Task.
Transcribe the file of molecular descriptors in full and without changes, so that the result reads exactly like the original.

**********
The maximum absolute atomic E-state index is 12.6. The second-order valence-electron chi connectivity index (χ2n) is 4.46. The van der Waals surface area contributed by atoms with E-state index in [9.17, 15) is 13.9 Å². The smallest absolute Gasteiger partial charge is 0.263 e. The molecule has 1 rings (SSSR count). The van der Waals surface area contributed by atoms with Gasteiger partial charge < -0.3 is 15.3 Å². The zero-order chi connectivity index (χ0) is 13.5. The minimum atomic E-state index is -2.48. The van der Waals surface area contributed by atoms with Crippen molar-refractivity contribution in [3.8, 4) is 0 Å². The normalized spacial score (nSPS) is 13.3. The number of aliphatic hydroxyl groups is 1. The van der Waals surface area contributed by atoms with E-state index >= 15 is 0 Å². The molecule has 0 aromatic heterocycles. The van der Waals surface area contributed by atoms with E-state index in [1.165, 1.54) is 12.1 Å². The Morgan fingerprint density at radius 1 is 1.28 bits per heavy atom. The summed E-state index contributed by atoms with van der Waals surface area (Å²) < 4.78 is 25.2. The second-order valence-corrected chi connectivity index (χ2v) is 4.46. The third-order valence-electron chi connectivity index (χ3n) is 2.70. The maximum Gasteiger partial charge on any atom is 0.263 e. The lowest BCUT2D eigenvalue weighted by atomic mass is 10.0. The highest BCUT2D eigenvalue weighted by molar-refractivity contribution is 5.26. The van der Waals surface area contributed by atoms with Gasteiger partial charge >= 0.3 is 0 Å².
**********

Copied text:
The maximum absolute atomic E-state index is 12.6. The second-order valence-electron chi connectivity index (χ2n) is 4.46. The van der Waals surface area contributed by atoms with E-state index in [9.17, 15) is 13.9 Å². The smallest absolute Gasteiger partial charge is 0.263 e. The molecule has 1 rings (SSSR count). The van der Waals surface area contributed by atoms with Gasteiger partial charge < -0.3 is 15.3 Å². The zero-order chi connectivity index (χ0) is 13.5. The minimum atomic E-state index is -2.48. The van der Waals surface area contributed by atoms with Crippen molar-refractivity contribution in [3.8, 4) is 0 Å². The normalized spacial score (nSPS) is 13.3. The number of aliphatic hydroxyl groups is 1. The van der Waals surface area contributed by atoms with E-state index >= 15 is 0 Å². The molecule has 0 aromatic heterocycles. The van der Waals surface area contributed by atoms with E-state index in [1.165, 1.54) is 12.1 Å². The Morgan fingerprint density at radius 1 is 1.28 bits per heavy atom. The summed E-state index contributed by atoms with van der Waals surface area (Å²) < 4.78 is 25.2. The second-order valence-corrected chi connectivity index (χ2v) is 4.46. The third-order valence-electron chi connectivity index (χ3n) is 2.70. The maximum Gasteiger partial charge on any atom is 0.263 e. The lowest BCUT2D eigenvalue weighted by atomic mass is 10.0. The highest BCUT2D eigenvalue weighted by molar-refractivity contribution is 5.26. The van der Waals surface area contributed by atoms with Gasteiger partial charge >= 0.3 is 0 Å².